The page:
Many aspiring authors think they can’t afford to hire an editor. If your plan is to publish, then the truth is you can’t afford NOT to hire one.
Anyone can call themselves an “editor,” yet not all editors are the same. There is no test or certification process. Be choosy when you hire one. Instead of looking for the cheapest rate, look for editors with experience and a proven track record and figure out how you can reduce your costs by doing as much self-editing as possible. While inexpensive, the retired English teacher down the street is not a professional editor.
Proofreaders are not editors. They check for typographical errors, missing words, formatting glitches. You will want to use a proofreader, but only when you have “proofs” ready to go to press. After you have a contract. After your publisher has approved your final version. After it’s gone to typesetting and layout. Don’t waste your money on a proofreader on your early drafts unless you’re too lazy to learn grammar, spelling, and punctuation.
And if you haven’t mastered the mechanics of the English language, then perhaps you have some work to do before your writing will be published. Imagine if Aaron Rodgers of the Green Bay Packers had hired someone to run laps, practice yoga, and do push-ups for him. I mean, all that really matters is if the quarterback knows the right call to play, right?
If you want to play in the big leagues, then you need you to continue to train like a professional. You won’t get to call the play if you haven’t adequately trained. And few star football players are so arrogant they can’t see the value of a professional trainer. Continuing professional development is not an admission of inadequacy but a commitment to excellence.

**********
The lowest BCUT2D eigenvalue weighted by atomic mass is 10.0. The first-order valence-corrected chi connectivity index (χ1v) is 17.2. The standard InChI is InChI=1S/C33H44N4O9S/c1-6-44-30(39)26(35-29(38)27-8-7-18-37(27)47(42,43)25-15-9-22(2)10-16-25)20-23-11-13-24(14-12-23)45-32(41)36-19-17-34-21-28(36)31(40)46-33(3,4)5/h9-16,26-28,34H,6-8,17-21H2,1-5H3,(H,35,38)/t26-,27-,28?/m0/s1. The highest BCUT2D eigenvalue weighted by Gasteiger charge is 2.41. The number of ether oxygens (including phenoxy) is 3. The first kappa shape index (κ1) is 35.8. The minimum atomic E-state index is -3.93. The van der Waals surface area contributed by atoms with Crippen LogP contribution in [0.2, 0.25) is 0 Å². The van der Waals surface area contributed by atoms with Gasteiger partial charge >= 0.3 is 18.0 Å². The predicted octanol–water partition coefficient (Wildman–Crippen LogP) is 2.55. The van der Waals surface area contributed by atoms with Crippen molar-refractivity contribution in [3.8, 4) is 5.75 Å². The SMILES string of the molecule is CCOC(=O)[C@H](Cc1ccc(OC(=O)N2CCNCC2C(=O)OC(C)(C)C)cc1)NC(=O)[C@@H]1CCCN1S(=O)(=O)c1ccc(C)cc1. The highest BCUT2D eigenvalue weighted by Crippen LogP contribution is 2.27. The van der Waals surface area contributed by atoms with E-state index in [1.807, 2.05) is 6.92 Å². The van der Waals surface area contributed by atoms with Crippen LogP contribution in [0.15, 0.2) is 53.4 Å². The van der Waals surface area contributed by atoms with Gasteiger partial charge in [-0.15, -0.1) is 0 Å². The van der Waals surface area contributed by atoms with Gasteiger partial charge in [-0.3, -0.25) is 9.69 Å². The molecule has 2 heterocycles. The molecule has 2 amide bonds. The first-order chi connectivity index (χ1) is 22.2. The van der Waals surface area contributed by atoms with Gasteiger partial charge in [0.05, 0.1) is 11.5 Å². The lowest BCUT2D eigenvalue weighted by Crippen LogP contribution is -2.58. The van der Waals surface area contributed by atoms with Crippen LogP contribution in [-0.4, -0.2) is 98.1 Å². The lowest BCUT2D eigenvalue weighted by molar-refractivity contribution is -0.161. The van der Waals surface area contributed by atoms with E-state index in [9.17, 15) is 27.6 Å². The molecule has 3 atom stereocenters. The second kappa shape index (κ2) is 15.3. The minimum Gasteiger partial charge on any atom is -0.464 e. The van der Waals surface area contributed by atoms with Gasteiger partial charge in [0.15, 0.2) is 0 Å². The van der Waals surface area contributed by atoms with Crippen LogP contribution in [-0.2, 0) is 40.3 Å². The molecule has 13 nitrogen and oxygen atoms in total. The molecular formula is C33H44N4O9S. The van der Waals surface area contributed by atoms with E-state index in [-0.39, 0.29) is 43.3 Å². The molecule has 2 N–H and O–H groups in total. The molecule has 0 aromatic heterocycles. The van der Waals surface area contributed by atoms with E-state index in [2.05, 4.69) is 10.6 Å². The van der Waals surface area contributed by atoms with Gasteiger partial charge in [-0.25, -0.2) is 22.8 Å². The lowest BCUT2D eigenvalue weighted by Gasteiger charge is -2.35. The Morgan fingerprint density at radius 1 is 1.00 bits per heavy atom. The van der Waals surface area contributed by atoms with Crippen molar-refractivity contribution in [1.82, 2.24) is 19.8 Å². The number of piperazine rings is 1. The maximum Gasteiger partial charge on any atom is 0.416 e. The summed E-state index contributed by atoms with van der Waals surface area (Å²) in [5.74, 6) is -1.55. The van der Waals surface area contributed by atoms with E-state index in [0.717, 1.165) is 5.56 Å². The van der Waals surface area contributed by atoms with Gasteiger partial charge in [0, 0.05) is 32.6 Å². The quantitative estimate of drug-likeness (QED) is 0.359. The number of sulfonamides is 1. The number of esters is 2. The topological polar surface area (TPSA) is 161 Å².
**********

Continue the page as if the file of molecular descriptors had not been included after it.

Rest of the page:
When a writer submits a manuscript and hires someone else to magically transform rough, raw draft into coherent elegiac prose, it’s the same as my neighbor Bud down the street hiring the athletic trainer for the Pittsburgh Steelers. He isn’t interested in working up a sweat, changing his diet, or running drills. He’s only interested in being the star and getting the glory of the big win. Bud has as much chance of making it into the NFL league as writers who aren’t working toward improving their craft have of getting a book contract from Simon & Schuster.
Editor’s don’t “fix” a writer’s work. Editors help the writer understand what the reader needs—to grasp their ideas, follow their reasoning or storyline, relate to the characters—and editors offer constructive criticism. They will suggest revisions for the writer to make.
Many writers assume the editor at a publishing house will provide editorial services to an author. Unfortunately, most simply do not have time to do that anymore. Their role and responsibility is to acquire new intellectual properties and shepherd them into production. And they don’t offer a contract unless the sample chapter or full manuscript submitted for consideration demonstrates professionalism and craft. They’ll read through your final version and give you feedback on the overall package, but they simply can’t work as a developmental editor on your early drafts.
And agents aren’t usually editors. They will offer you a critique of your proposal and writing sample but they read with an eye as to the work’s potential for a sale. This kind of feedback is helpful, however, it is more diagnostic than prescriptive. In other words, an agent will tell you whether they think your work is ready for publication but if not, they do not spend much time helping you figure out how to make it more so. They may refer you to editors whose work they trust and whose fees are paid by the author not the agency.
We’ve all read enough self-published books by authors who could not tolerate editorial critique. It isn’t only the typos or formatting that is troubling; it’s the lack of quality in the content. Everyone needs an editor because no one can see their own mistakes or shortcomings. If they could, they would correct them.
The value added by an editor to the writer is at the big picture level: character development, narrative arc, pacing, emotional resonance, point-of-view, voice, and projected reader responses. Figuring out what the reader needs to know and when they need to know it isn’t easy. An editor helps a writer discern this.